|ICANN Wants To Speed Up Internationalized Domain Name Development|
| 7:21 pm on Nov 15, 2007 (gmt 0)|
|The Internet Corporation for Assigned Names and Numbers will speed development of country-coded top-level domains and local-language scripting, the group announced Wednesday at the Internet Governance Forum in Rio de Janeiro. |
ICANN, the worldwide nonprofit organization that regulates the Internet's domain name system, or DNS, has launched its campaign to provide internationalized country code top-level domains, or ccTLDs--those that don't use Latin characters--as soon as possible with the help of the Country Code Names Supporting Organization, an ICANN policy development body for ccTLD issues.
ICANN Wants To Speed Up Internationalized Domain Name Development [news.com]
| 3:10 pm on Nov 17, 2007 (gmt 0)|
Hmmm . . no comments and we're well on into the 3rd day after the initial post.
I wonder if in retrospect this "ho-hum, nothing much happened today" moment will prove to be a date that will go down in history as a tide change?
The DotComWorld: "What's the big deal? We don't need no stinkin IDNs!"
The LargerWorld: "Hello? There's about 2 billion of us and we're moving onine en masse.
Or maybe it's just that we've become so cynical or indifferent to news coming from ICANN? I haven't seen too many happy reviews, 'cept maybe from certain registries that were given the green light to raise their profits . . err fees . . and the domain taster-kiters who've had their way with ICANN for 2 years or more . .
ICANN: Do we care?
WE: ICANN, do WE care?
Seems the ICANN dialogue only livens up when, as Mario Puzo put in in the book "The Godfather", "we're goin' to the mattresses". (Heading for a shoot-out for control of the business.)
[edited by: Webwork at 7:11 pm (utc) on Nov. 17, 2007]
| 3:19 pm on Nov 17, 2007 (gmt 0)|
All the software that currently valides domain names using latin characters, numbers etc will have to be changed.
Most people these days find sites using search engines using keywords, rather than type domain name in location bar (unless it is very short and popular, ie: google.com), there is absolutely no serious need to introduce such domains, but registries certainly want to increase their sales.
| 5:38 pm on Nov 17, 2007 (gmt 0)|
Your argument works both ways. A considerable number of people search using keywords in languages other than English. And in many of these languages a Latin-character domain name is meaningless.
If ICANN doesn't sort it out, it's possible that certain areas of the world would go it alone.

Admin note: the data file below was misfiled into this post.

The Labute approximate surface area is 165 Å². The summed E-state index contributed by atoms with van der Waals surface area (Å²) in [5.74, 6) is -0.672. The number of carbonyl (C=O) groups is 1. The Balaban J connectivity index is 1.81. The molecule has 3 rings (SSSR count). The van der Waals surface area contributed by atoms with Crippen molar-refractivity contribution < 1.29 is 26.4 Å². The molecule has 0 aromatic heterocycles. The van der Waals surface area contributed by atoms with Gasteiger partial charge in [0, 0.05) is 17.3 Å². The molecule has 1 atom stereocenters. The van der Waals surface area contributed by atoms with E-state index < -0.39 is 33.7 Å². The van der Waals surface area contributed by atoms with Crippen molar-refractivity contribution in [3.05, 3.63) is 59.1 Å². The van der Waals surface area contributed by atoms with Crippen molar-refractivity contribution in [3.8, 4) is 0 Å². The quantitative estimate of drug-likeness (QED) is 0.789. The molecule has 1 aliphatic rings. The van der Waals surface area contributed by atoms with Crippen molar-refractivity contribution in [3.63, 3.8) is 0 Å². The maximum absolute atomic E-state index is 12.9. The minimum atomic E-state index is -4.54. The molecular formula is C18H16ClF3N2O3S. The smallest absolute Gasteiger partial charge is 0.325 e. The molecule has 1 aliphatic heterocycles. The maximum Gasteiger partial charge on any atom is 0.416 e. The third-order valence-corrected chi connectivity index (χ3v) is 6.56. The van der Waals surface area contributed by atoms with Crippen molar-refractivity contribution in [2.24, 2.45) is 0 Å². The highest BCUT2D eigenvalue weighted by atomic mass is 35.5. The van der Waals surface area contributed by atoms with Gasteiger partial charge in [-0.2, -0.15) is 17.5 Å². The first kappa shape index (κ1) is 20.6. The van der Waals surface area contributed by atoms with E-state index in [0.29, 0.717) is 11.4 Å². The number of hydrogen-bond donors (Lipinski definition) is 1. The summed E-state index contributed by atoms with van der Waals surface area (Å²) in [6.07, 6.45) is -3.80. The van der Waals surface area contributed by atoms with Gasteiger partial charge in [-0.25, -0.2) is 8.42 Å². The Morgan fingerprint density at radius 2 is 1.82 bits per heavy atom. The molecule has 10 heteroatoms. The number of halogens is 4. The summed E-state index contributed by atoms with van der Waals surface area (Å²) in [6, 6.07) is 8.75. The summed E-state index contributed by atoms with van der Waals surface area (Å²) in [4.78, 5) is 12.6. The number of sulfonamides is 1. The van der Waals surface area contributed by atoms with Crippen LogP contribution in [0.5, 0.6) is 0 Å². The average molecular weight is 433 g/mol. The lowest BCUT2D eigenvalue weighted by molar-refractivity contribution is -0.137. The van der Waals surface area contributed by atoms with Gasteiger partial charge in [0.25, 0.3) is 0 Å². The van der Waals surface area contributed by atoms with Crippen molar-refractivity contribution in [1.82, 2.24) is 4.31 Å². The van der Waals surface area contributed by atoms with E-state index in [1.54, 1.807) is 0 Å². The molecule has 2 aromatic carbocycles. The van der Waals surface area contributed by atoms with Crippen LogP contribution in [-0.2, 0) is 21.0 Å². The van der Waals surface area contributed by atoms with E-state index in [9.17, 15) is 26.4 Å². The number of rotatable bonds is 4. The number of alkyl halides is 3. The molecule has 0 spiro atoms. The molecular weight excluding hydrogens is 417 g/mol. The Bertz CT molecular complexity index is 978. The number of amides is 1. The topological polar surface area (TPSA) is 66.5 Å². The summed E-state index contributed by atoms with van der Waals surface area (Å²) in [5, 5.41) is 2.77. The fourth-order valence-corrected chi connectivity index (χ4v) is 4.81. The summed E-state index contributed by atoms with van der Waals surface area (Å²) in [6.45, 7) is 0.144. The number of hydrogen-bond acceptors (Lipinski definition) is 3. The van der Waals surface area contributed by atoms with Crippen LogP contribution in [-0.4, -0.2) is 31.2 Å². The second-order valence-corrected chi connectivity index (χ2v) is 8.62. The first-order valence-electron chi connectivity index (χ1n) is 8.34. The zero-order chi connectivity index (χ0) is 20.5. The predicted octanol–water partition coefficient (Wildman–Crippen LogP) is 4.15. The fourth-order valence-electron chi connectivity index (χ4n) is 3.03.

| 6:13 am on Nov 19, 2007 (gmt 0)|
I have a few IDN sites & Japanese are searching for one of them by name because it's easy, no possible misspelling etc, it's in Japanese.
ICANN is promoting the speed up of making IDN extensions but IDNs already exist with dot com, jp, net, cn, tw & local services are already adapting to it.
Already here locally the Japan post office has launched a campaign for their New Years Post Card service which is only advertised using the IDN domain. As time goes on younger entrepreneurs might not have the option of getting a simple ASCII dot com(too expensive & already gone), these present a choice for future businesses.
| 12:01 pm on Nov 19, 2007 (gmt 0)|
I suspect that China will be pushing for own-language domain names. Currently there is no option other than having a meaningless English name, or a transliteration of the characters (which is again meaningless for Chinese who do not speak Mandarin), or just a sequence of letters that are the initial letters of the transliterated characters. Whereas if the domain name was in Chinese characters it would be meaningfull to anyone who spoke any Chinese dialect and (depending on the characters) also to the Japanese.
This might be part of a process. Chinese is a much more efficient language for data processing. Most words are represented by one or two characters, and all characters are represented by two bytes. Also there are no spaces between characters so no bytes are wasted to represent the spaces, and text wraps at the character level. The result is a chunk of Chinese text consists of far fewer bytes, is less of a load on the network, and can be displayed on a hand-held device usually without having to scroll. At a guess a text message or web page in Chinese can be read by about two billion people.